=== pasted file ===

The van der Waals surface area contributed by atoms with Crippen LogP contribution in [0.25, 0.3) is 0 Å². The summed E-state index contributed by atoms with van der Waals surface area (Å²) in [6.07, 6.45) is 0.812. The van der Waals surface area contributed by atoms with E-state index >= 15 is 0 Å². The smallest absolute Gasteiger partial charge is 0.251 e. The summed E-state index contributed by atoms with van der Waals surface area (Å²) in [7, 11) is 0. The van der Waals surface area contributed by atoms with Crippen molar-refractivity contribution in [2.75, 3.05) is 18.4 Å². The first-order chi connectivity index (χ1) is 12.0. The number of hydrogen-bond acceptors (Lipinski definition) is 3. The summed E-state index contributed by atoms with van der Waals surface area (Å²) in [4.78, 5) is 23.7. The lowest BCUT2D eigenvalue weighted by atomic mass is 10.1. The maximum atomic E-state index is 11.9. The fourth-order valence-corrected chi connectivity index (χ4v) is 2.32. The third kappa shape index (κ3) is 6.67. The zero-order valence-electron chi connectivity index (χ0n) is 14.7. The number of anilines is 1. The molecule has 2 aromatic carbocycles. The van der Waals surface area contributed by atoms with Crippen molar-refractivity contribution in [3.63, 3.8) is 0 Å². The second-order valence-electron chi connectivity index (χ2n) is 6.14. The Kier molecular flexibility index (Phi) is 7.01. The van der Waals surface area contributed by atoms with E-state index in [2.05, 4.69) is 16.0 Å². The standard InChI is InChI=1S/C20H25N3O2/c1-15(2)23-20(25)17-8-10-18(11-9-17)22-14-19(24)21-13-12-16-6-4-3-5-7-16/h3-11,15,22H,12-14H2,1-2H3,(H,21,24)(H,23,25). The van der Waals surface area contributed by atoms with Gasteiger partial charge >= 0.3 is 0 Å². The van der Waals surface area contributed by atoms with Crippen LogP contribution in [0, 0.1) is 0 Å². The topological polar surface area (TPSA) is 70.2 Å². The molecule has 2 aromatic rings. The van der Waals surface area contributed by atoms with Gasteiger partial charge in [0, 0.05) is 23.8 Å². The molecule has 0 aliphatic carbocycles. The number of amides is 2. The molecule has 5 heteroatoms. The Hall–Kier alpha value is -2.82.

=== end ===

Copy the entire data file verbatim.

The van der Waals surface area contributed by atoms with Crippen LogP contribution in [0.25, 0.3) is 0 Å². The summed E-state index contributed by atoms with van der Waals surface area (Å²) in [6.07, 6.45) is 0.812. The van der Waals surface area contributed by atoms with E-state index >= 15 is 0 Å². The smallest absolute Gasteiger partial charge is 0.251 e. The summed E-state index contributed by atoms with van der Waals surface area (Å²) in [7, 11) is 0. The van der Waals surface area contributed by atoms with Crippen molar-refractivity contribution in [2.75, 3.05) is 18.4 Å². The first-order chi connectivity index (χ1) is 12.0. The number of hydrogen-bond acceptors (Lipinski definition) is 3. The summed E-state index contributed by atoms with van der Waals surface area (Å²) in [4.78, 5) is 23.7. The lowest BCUT2D eigenvalue weighted by atomic mass is 10.1. The maximum atomic E-state index is 11.9. The fourth-order valence-corrected chi connectivity index (χ4v) is 2.32. The third kappa shape index (κ3) is 6.67. The zero-order valence-electron chi connectivity index (χ0n) is 14.7. The number of anilines is 1. The molecule has 2 aromatic carbocycles. The van der Waals surface area contributed by atoms with Crippen molar-refractivity contribution in [3.63, 3.8) is 0 Å². The second-order valence-electron chi connectivity index (χ2n) is 6.14. The Kier molecular flexibility index (Phi) is 7.01. The van der Waals surface area contributed by atoms with E-state index in [2.05, 4.69) is 16.0 Å². The standard InChI is InChI=1S/C20H25N3O2/c1-15(2)23-20(25)17-8-10-18(11-9-17)22-14-19(24)21-13-12-16-6-4-3-5-7-16/h3-11,15,22H,12-14H2,1-2H3,(H,21,24)(H,23,25). The van der Waals surface area contributed by atoms with Gasteiger partial charge >= 0.3 is 0 Å². The van der Waals surface area contributed by atoms with Crippen LogP contribution in [0, 0.1) is 0 Å². The topological polar surface area (TPSA) is 70.2 Å². The molecule has 2 aromatic rings. The van der Waals surface area contributed by atoms with Gasteiger partial charge in [0, 0.05) is 23.8 Å². The molecule has 0 aliphatic carbocycles. The number of amides is 2. The molecule has 5 heteroatoms. The Hall–Kier alpha value is -2.82.